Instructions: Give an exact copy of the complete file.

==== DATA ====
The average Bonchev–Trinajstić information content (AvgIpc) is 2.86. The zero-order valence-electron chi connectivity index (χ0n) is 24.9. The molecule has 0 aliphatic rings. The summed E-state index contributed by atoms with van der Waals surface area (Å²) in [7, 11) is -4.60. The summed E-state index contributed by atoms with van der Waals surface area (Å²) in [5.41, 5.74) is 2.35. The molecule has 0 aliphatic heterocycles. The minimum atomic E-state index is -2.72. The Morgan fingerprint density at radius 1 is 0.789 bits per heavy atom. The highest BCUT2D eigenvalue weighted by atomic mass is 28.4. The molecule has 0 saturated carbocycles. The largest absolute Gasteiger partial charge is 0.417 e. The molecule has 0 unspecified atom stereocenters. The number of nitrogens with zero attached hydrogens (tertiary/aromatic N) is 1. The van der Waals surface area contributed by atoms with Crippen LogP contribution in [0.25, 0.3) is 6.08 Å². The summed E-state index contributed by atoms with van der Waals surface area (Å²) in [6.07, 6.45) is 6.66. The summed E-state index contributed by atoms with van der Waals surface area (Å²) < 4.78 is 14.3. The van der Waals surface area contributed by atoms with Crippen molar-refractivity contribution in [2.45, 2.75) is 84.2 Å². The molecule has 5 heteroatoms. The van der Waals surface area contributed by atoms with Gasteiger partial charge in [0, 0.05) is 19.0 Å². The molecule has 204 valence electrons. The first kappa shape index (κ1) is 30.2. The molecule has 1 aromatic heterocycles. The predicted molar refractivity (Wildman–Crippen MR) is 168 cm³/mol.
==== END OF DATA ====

The average Bonchev–Trinajstić information content (AvgIpc) is 2.86. The zero-order valence-electron chi connectivity index (χ0n) is 24.9. The molecule has 0 aliphatic rings. The summed E-state index contributed by atoms with van der Waals surface area (Å²) in [7, 11) is -4.60. The summed E-state index contributed by atoms with van der Waals surface area (Å²) in [5.41, 5.74) is 2.35. The molecule has 0 aliphatic heterocycles. The minimum atomic E-state index is -2.72. The Morgan fingerprint density at radius 1 is 0.789 bits per heavy atom. The highest BCUT2D eigenvalue weighted by atomic mass is 28.4. The molecule has 0 saturated carbocycles. The largest absolute Gasteiger partial charge is 0.417 e. The molecule has 0 unspecified atom stereocenters. The number of nitrogens with zero attached hydrogens (tertiary/aromatic N) is 1. The van der Waals surface area contributed by atoms with Crippen LogP contribution in [0.25, 0.3) is 6.08 Å². The summed E-state index contributed by atoms with van der Waals surface area (Å²) in [6.07, 6.45) is 6.66. The summed E-state index contributed by atoms with van der Waals surface area (Å²) < 4.78 is 14.3. The van der Waals surface area contributed by atoms with Crippen molar-refractivity contribution in [2.45, 2.75) is 84.2 Å². The molecule has 5 heteroatoms. The van der Waals surface area contributed by atoms with Gasteiger partial charge in [0, 0.05) is 19.0 Å². The molecule has 204 valence electrons. The first kappa shape index (κ1) is 30.2. The molecule has 1 aromatic heterocycles. The predicted molar refractivity (Wildman–Crippen MR) is 168 cm³/mol.